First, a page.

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Microsoft Cuts 3,000 Jobs, Mulls Additional Layoffs

The software maker is facing reduced demand for Windows and new competition on several fronts.
Microsoft on Tuesday said it laid off 3,000 employees from its U.S. and worldwide locations as part of a previously announced cost-cutting initiative.

"This is difficult news to share," Microsoft CEO Steve Ballmer said in an e-mail to employees. "Because our success at Microsoft has always been the direct result of the talent, hard work, and commitment of our people, eliminating positions is hard."

Microsoft in January said it planned to trim a total of 5,000 jobs from its workforce. Ballmer said Tuesday's action means the company has "mostly" reached that objective.

"We are moving quickly to reach this target in response to consistent feedback from our people and business groups that it's important to make decisions and reduce uncertainty for employees as quickly as possible," said Ballmer.

Ballmer added that Microsoft could cut more than the originally announced 5,000 jobs if economic conditions worsen or fail to improve. "As we move forward, we will continue to closely monitor the impact of the economic downturn on the company and if necessary, take further actions on our cost structure including additional job cuts," Ballmer said.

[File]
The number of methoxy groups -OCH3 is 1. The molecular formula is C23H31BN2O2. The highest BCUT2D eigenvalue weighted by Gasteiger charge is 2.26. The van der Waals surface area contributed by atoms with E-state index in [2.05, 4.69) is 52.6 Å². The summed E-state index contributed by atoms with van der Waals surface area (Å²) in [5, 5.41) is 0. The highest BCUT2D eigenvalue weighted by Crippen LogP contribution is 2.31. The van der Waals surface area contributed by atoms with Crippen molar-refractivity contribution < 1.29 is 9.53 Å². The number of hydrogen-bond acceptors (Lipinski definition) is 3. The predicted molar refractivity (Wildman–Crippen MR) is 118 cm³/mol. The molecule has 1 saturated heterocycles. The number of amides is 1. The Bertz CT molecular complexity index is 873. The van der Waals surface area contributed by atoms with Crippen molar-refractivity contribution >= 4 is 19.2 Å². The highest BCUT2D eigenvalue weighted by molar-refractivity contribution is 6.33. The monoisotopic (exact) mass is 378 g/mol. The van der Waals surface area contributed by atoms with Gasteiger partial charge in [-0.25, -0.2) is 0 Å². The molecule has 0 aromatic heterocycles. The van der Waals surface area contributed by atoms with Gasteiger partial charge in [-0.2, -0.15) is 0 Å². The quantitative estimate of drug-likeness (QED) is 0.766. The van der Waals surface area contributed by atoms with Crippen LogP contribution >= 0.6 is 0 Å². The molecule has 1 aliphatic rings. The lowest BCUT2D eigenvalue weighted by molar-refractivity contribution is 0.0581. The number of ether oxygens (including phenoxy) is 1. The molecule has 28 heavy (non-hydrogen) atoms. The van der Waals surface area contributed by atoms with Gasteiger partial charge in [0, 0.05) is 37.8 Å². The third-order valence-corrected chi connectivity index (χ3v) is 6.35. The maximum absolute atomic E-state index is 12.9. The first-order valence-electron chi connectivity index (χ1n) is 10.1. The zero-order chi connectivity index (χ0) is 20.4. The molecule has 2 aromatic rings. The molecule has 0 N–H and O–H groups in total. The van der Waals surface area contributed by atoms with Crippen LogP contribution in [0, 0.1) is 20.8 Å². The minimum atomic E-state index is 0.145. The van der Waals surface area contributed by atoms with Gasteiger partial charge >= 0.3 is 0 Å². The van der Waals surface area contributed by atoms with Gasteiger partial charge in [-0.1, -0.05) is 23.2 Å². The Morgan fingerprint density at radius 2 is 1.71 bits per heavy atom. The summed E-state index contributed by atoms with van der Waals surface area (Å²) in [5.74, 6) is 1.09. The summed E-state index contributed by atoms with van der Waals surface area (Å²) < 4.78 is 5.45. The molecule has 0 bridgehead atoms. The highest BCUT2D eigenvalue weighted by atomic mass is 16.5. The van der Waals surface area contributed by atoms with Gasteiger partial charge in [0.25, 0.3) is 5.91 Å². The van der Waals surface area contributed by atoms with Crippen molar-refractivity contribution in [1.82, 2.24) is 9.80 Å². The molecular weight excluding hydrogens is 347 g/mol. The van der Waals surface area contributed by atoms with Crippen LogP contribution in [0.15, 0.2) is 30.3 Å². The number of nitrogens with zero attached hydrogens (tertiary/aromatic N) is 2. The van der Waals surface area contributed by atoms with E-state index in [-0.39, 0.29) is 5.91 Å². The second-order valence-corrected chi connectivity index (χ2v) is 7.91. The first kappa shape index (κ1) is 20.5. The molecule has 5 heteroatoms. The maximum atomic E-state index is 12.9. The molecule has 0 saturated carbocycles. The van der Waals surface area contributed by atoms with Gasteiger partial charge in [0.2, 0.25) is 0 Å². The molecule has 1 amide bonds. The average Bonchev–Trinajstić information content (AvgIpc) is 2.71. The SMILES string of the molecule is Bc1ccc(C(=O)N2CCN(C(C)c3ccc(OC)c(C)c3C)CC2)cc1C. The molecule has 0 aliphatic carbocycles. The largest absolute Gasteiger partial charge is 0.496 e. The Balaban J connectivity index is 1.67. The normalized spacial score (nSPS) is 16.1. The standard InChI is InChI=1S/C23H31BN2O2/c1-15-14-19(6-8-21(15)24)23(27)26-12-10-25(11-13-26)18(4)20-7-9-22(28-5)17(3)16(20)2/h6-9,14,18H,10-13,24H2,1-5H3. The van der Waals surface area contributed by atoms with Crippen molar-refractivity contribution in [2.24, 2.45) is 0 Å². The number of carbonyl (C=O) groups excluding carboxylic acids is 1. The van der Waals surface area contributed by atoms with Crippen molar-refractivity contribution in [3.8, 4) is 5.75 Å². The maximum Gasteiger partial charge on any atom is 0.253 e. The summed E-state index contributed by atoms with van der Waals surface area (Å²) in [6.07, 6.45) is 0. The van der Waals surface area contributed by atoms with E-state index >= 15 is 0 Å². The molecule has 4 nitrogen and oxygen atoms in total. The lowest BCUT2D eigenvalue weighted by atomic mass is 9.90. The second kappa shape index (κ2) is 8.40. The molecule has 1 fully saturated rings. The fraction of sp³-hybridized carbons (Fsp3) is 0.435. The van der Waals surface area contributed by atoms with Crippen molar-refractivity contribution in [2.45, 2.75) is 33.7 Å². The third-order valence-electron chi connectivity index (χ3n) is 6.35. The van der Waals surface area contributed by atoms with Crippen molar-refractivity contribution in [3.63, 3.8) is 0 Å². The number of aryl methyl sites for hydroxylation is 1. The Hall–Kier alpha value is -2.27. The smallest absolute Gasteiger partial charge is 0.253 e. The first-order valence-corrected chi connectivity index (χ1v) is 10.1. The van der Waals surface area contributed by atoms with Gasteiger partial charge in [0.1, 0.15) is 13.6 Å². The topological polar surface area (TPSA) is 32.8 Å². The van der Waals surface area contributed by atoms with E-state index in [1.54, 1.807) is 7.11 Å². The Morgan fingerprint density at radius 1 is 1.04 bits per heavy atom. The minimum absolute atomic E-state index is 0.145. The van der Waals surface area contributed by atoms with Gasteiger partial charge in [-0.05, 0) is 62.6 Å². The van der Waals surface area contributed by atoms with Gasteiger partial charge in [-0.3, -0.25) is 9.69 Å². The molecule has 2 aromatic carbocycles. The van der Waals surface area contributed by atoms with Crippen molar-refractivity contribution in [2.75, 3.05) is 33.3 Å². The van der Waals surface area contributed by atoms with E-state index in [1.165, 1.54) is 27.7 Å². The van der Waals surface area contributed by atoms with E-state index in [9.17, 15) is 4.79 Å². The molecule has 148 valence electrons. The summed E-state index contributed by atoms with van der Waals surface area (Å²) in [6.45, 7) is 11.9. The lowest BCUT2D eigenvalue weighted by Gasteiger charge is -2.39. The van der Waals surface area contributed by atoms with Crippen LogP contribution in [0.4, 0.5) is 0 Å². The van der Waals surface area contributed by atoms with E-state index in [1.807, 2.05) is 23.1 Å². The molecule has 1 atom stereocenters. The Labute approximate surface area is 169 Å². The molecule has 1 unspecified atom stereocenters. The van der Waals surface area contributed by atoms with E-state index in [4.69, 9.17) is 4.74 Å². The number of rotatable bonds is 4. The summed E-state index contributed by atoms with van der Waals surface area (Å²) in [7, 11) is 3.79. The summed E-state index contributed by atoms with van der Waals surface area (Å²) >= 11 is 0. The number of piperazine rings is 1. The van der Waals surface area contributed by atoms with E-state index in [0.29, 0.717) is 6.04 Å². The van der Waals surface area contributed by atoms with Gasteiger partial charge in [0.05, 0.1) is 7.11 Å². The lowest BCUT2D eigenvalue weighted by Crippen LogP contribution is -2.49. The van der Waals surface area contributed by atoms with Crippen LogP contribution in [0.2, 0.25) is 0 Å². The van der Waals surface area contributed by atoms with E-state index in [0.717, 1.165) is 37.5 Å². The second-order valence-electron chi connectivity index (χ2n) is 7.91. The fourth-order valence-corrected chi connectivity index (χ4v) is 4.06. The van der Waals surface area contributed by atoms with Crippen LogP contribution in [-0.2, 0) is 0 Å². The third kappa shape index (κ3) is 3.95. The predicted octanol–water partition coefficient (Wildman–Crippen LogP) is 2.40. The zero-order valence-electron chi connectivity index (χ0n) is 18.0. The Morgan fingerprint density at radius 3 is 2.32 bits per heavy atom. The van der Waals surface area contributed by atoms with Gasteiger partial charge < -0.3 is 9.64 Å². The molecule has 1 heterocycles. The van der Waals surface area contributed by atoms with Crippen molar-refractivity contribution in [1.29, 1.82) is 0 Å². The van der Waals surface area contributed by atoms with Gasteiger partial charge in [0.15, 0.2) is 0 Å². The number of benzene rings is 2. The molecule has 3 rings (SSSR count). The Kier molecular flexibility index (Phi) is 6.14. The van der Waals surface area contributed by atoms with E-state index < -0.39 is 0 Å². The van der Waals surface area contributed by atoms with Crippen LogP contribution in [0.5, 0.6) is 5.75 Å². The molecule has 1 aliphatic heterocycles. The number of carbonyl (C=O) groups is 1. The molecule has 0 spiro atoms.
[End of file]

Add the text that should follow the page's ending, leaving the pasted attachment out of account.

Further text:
Faced with a slumping economy, new sources of competition, and a staple product that turned out to be a dud, Microsoft last month reported one of the worst financial quarters in its history.

The company said total revenue for its third fiscal quarter fell 6% year over year, to $13.6 billion, while net income, including $710 million in restructuring and investment charges, sank 32% to $3 billion. Earnings per share came in at 33 cents, compared with 47 cents in the year prior.

The company is encountering headwinds on a number of fronts.

Vista, the current edition of the company's core Windows operating system, has been met with jeers by corporate and home computer users alike. Surveys show that only a handful of large enterprises have upgraded their PCs from the older Windows XP OS to Vista. Complaints range from Vista's hardware requirements to its intrusive security measures and incompatibility with older software.

Microsoft also is facing competition from open source developers and a resurgent Apple, as well as from Google's efforts to expand beyond search into operating systems and applications.

Partly as a result, Microsoft's client division, which hosts Windows, posted a 16% drop in sales, to $3.4 billion, in the most recent quarter. Microsoft is hoping that Vista's successor, Windows 7, will reverse the tide. Windows 7 is expected to be released later this year or early next.

On Tuesday, the software maker made the Release Candidate publicly available for download for the first time.


InformationWeek has published an in-depth report on Windows 7. Download the report here (registration required).

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